Natural history, epidemiology, and prognosis of aortic stenosis
- William H Gaasch, MD
William H Gaasch, MD
- Section Editor — Valvular Disease
- Professor of Medicine
- University of Massachusetts Medical School
- Tufts University School of Medicine
- Senior Consultant in Cardiology
- Lahey Clinic
Aortic valve stenosis (AS, aortic stenosis) is the most common cause of left ventricular outflow obstruction in children and adults; less common causes are subvalvular or supravalvular disease (table 1).
The epidemiology and natural history of AS will be reviewed here. The clinical features, diagnosis, evaluation, medical therapy, percutaneous aortic valvotomy, transcatheter aortic valve replacement, and surgical aortic valve replacement for AS are discussed separately. (See "Clinical manifestations and diagnosis of aortic stenosis in adults" and "Medical management of asymptomatic aortic stenosis in adults" and "Indications for valve replacement in aortic stenosis in adults".)
Aortic valve sclerosis is defined as aortic valve thickening and calcification without a significant gradient (defined as an aortic jet velocity <2 m/sec). Aortic stenosis (AS) is present when the antegrade velocity across an abnormal valve is at least 2 m/sec. The stages of AS are defined by symptoms, valve anatomy, valve hemodynamics, and left ventricular function (table 2). (See "Aortic valve sclerosis and pathogenesis of calcific aortic stenosis" and "Clinical manifestations and diagnosis of aortic stenosis in adults" and "Echocardiographic evaluation of the aortic valve".)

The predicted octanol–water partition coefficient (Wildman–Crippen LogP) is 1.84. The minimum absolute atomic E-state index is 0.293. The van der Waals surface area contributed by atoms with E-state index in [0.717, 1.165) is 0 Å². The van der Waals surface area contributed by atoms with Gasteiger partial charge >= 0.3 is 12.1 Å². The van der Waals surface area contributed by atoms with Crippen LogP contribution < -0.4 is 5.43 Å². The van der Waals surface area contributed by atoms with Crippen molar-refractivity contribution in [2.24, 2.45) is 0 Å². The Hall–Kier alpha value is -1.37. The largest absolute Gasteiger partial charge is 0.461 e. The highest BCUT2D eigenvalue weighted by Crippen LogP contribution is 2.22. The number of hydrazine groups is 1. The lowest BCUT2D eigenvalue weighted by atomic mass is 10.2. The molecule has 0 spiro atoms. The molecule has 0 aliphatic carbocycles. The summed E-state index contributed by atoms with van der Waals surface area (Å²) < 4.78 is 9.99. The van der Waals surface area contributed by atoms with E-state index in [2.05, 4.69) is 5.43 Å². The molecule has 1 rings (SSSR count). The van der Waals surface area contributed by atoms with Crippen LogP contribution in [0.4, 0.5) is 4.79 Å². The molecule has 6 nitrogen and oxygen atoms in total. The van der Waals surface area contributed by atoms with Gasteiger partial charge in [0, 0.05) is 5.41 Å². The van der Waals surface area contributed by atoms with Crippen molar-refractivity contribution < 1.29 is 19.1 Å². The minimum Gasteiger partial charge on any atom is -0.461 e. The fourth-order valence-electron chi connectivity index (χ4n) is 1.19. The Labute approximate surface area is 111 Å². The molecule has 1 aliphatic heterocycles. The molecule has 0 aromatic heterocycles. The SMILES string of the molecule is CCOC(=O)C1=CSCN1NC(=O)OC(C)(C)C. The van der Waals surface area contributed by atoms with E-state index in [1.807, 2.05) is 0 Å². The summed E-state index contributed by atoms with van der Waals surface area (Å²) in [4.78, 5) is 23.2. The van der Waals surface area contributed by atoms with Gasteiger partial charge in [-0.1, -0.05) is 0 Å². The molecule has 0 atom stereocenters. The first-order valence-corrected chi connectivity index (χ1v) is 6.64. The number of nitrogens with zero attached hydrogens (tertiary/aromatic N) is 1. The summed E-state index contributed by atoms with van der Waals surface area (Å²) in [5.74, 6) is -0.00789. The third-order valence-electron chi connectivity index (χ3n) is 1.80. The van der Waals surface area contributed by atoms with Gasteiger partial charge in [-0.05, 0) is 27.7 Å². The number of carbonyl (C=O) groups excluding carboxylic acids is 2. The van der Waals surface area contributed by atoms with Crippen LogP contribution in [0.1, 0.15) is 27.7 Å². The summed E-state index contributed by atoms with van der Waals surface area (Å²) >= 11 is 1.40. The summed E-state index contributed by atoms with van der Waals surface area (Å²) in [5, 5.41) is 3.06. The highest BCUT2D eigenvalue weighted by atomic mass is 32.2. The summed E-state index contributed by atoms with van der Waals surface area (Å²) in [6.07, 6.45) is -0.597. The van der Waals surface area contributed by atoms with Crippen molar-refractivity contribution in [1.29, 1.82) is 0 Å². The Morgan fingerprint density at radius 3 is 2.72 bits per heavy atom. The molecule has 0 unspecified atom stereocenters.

Severe AS is defined as AS with a maximum aortic transvalvular velocity ≥4 m/s with typically an aortic valve area ≤1 cm2. Very severe AS is present when the Doppler aortic jet velocity is ≥5 m/sec (table 3). (See "Aortic valve area in aortic stenosis", section on 'Critical valve area and severity'.)
The term “symptomatic AS” refers to AS that is causing cardiac symptoms. End-stage symptoms include heart failure, anginal chest discomfort, and syncope. However, the most common symptoms in patients who are followed prospectively are decreased exercise tolerance, or dyspnea on exertion. (See "Clinical manifestations and diagnosis of aortic stenosis in adults", section on 'Symptoms'.)To continue reading this article, you must log in with your personal, hospital, or group practice subscription. For more information on subscription options, click below on the option that best describes you:
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- ETIOLOGY OF AORTIC STENOSIS
- PROGRESSION OF AORTIC STENOSIS
- Observational studies
- - Overview
- - University of Washington
- - Medical University of Vienna
- - Mayo Clinic
- Risk factors for progression
- - Effect of cause of AS
- PROGNOSIS OF SYMPTOMATIC AS
- Pulmonary hypertension
- INFORMATION FOR PATIENTS